The Trump administration is making another attempt at stripping the term “climate change” from an official governmental pronouncement. This time the administration is pushing the Arctic Council, an intergovernmental body, to take the term out of the declaration that Secretary of State Mike Pompeo and the other representatives of the eight-country council will endorse when they meet next week in Finland.
The Washington Post reported Thursday that the council was debating over the term, with the United States, until recently, refusing to green light a declaration that discussed climate change while the other members of the council refused to endorse one that avoided the term.
Although not legally binding, the proposed statement, diplomats told the Post, “could be read as a collective commitment to address the effects of climate change in the Arctic.” The US stance seemed to be easing, according to the paper, and the statement may end up including a “robust” or “substantive” discussion of how climate change is impacting the Arctic—without using the phrase “climate change.”
Not only is the administration seemingly trying to pull off an act of contortion by talking about climate change without mentioning it; it’s also running from its own previous position on the matter. When the Arctic Council got together for a ministerial meeting in 2017, the group’s statement used the words “climate change” nine times. A photo on Page 1 of the Fairbanks Declaration depicts a smiling Rex Tillerson, Pompeo’s predecessor and former ExxonMobile CEO, posing with his fellow council representatives.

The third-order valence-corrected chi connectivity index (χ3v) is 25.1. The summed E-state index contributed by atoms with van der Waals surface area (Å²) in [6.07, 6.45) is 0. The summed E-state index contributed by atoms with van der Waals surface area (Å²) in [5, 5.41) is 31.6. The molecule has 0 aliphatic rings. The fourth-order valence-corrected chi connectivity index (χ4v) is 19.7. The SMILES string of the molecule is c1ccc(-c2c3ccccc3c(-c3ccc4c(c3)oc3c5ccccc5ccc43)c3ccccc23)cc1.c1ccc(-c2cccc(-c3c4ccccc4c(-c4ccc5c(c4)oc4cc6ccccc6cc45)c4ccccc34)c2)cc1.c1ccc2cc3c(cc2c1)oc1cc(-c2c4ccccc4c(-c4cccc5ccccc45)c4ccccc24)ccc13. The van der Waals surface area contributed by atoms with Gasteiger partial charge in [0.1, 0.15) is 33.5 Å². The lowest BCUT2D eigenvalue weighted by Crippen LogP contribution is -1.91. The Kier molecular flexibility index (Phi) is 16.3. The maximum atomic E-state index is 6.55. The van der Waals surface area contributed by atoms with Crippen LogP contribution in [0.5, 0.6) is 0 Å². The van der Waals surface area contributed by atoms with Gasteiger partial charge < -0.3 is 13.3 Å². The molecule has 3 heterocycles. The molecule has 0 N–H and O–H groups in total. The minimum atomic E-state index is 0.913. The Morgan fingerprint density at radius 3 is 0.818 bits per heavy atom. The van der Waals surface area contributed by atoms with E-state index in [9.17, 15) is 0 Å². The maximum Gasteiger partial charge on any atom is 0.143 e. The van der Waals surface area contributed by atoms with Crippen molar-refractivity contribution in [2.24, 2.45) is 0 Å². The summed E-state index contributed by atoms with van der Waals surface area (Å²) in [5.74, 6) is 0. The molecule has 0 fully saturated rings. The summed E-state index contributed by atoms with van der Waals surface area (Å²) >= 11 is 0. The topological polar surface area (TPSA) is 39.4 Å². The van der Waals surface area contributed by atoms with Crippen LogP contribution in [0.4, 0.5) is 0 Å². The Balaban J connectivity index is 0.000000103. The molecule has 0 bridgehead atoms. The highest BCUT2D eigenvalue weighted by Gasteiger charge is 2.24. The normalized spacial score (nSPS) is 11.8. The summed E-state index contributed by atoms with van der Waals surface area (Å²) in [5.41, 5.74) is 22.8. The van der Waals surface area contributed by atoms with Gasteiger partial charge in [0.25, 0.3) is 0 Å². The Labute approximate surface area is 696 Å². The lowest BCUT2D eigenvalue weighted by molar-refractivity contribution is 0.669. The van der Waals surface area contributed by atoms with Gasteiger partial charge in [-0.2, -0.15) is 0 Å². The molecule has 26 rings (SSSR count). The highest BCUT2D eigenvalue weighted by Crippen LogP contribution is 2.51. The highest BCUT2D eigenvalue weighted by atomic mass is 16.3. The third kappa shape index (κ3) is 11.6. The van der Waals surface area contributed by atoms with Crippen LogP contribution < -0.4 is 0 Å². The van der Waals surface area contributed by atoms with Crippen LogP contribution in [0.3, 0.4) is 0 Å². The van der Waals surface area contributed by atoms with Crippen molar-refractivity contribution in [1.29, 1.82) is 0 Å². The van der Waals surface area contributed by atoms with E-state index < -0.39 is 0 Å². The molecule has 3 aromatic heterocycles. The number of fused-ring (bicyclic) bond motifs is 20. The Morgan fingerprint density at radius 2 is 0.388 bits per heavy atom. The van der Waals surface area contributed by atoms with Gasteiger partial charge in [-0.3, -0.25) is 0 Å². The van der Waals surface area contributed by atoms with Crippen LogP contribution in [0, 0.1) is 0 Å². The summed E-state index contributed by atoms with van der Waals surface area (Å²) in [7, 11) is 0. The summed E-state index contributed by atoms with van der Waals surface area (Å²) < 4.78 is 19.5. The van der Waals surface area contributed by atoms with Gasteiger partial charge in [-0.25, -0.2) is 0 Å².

The administration already has a template for how to talk about climate change in the Arctic while completely avoiding the phrase. The US Coast Coast Guard released a 48-page Arctic strategy document last month that went into considerable detail about the “dramatic changes in the physical environment of the Arctic” as well as some of the impacts of those changes.
Some of those details? The extent of Arctic sea ice is shrinking. The last 12 summers have seen Arctic sea ice shrink to the lowest recorded summer minimums of ice extent. In 2018, the sea ice was “younger and thinner” than in the past. The retreating sea ice is opening up the Arctic to oil drilling, mining, tourism, and shipping. But with Arctic communities like native Alaskans and other indigenous people facing more frequent and intense winter storms and shifting food sources, the increased accessibility of the Arctic will “create complex challenges to community resilience and health.”
Indeed, the Arctic and how climate change is affecting it are hot topics. In 2018, China, no part of which is in the Arctic, declared it wanted a so-called “Polar Silk Road” to link the country with Europe. And the facts on the ground in the Arctic appear to be changing rapidly. Since 2013, according to the US Coast Guard document, China has conducted six Arctic expeditions, Russia has built six military bases, a 1,700-passenger cruise ship transited the Northwest Passage, and 10 million tons of goods have been ferried across the Northern Sea Route.
There’s a lot to talk about when it comes to climate change and the Arctic, it seems, even without mentioning the term.
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